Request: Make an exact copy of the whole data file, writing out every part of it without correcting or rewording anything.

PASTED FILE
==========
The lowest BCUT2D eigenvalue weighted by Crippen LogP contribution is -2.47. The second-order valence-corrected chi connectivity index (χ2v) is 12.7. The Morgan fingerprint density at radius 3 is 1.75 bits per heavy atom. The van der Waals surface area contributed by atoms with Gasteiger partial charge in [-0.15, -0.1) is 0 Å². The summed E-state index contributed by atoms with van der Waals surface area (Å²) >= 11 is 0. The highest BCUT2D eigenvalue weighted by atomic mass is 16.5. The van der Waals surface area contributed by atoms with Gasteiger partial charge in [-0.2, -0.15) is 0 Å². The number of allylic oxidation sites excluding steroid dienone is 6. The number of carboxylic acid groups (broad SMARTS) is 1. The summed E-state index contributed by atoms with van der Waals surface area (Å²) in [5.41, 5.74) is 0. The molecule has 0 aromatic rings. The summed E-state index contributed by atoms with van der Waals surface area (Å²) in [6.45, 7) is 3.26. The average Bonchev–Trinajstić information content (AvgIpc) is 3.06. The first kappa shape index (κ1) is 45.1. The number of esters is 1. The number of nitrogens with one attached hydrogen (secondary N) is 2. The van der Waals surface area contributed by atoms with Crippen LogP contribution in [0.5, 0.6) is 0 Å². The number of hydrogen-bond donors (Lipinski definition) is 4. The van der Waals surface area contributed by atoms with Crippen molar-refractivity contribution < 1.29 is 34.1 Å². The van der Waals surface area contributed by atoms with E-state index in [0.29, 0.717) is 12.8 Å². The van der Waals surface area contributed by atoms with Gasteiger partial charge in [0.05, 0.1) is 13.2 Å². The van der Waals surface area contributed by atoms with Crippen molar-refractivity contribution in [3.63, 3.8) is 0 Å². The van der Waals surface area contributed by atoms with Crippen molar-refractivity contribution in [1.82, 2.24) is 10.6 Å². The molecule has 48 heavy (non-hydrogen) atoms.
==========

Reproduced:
The lowest BCUT2D eigenvalue weighted by Crippen LogP contribution is -2.47. The second-order valence-corrected chi connectivity index (χ2v) is 12.7. The Morgan fingerprint density at radius 3 is 1.75 bits per heavy atom. The van der Waals surface area contributed by atoms with Gasteiger partial charge in [-0.15, -0.1) is 0 Å². The summed E-state index contributed by atoms with van der Waals surface area (Å²) >= 11 is 0. The highest BCUT2D eigenvalue weighted by atomic mass is 16.5. The van der Waals surface area contributed by atoms with Gasteiger partial charge in [-0.2, -0.15) is 0 Å². The number of allylic oxidation sites excluding steroid dienone is 6. The number of carboxylic acid groups (broad SMARTS) is 1. The summed E-state index contributed by atoms with van der Waals surface area (Å²) in [5.41, 5.74) is 0. The molecule has 0 aromatic rings. The summed E-state index contributed by atoms with van der Waals surface area (Å²) in [6.45, 7) is 3.26. The average Bonchev–Trinajstić information content (AvgIpc) is 3.06. The first kappa shape index (κ1) is 45.1. The number of esters is 1. The number of nitrogens with one attached hydrogen (secondary N) is 2. The van der Waals surface area contributed by atoms with Crippen LogP contribution in [0.5, 0.6) is 0 Å². The number of hydrogen-bond donors (Lipinski definition) is 4. The van der Waals surface area contributed by atoms with Crippen molar-refractivity contribution < 1.29 is 34.1 Å². The van der Waals surface area contributed by atoms with E-state index in [0.29, 0.717) is 12.8 Å². The van der Waals surface area contributed by atoms with Gasteiger partial charge in [0.05, 0.1) is 13.2 Å². The van der Waals surface area contributed by atoms with Crippen molar-refractivity contribution in [3.63, 3.8) is 0 Å². The van der Waals surface area contributed by atoms with Crippen molar-refractivity contribution in [1.82, 2.24) is 10.6 Å². The molecule has 48 heavy (non-hydrogen) atoms.